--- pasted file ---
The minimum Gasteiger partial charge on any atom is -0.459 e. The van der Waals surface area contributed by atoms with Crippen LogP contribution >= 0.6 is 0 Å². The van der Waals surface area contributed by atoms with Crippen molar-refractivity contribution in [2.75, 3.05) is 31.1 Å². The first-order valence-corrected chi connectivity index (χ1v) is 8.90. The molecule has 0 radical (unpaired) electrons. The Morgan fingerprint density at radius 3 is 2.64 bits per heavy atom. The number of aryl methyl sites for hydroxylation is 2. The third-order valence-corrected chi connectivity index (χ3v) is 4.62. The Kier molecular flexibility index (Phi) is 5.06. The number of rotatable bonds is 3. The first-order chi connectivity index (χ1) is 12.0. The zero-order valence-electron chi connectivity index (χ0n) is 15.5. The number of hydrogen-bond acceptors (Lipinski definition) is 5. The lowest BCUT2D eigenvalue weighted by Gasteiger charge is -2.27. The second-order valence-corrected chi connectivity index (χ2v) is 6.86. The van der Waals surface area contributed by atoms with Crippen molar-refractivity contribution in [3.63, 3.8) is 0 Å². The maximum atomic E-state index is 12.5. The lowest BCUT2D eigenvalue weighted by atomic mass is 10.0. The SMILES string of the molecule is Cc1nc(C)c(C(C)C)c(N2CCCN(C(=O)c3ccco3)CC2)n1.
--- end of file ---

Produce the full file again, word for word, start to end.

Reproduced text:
The minimum Gasteiger partial charge on any atom is -0.459 e. The van der Waals surface area contributed by atoms with Crippen LogP contribution >= 0.6 is 0 Å². The van der Waals surface area contributed by atoms with Crippen molar-refractivity contribution in [2.75, 3.05) is 31.1 Å². The first-order valence-corrected chi connectivity index (χ1v) is 8.90. The molecule has 0 radical (unpaired) electrons. The Morgan fingerprint density at radius 3 is 2.64 bits per heavy atom. The number of aryl methyl sites for hydroxylation is 2. The third-order valence-corrected chi connectivity index (χ3v) is 4.62. The Kier molecular flexibility index (Phi) is 5.06. The number of rotatable bonds is 3. The first-order chi connectivity index (χ1) is 12.0. The zero-order valence-electron chi connectivity index (χ0n) is 15.5. The number of hydrogen-bond acceptors (Lipinski definition) is 5. The lowest BCUT2D eigenvalue weighted by Gasteiger charge is -2.27. The second-order valence-corrected chi connectivity index (χ2v) is 6.86. The van der Waals surface area contributed by atoms with Crippen molar-refractivity contribution in [3.63, 3.8) is 0 Å². The maximum atomic E-state index is 12.5. The lowest BCUT2D eigenvalue weighted by atomic mass is 10.0. The SMILES string of the molecule is Cc1nc(C)c(C(C)C)c(N2CCCN(C(=O)c3ccco3)CC2)n1.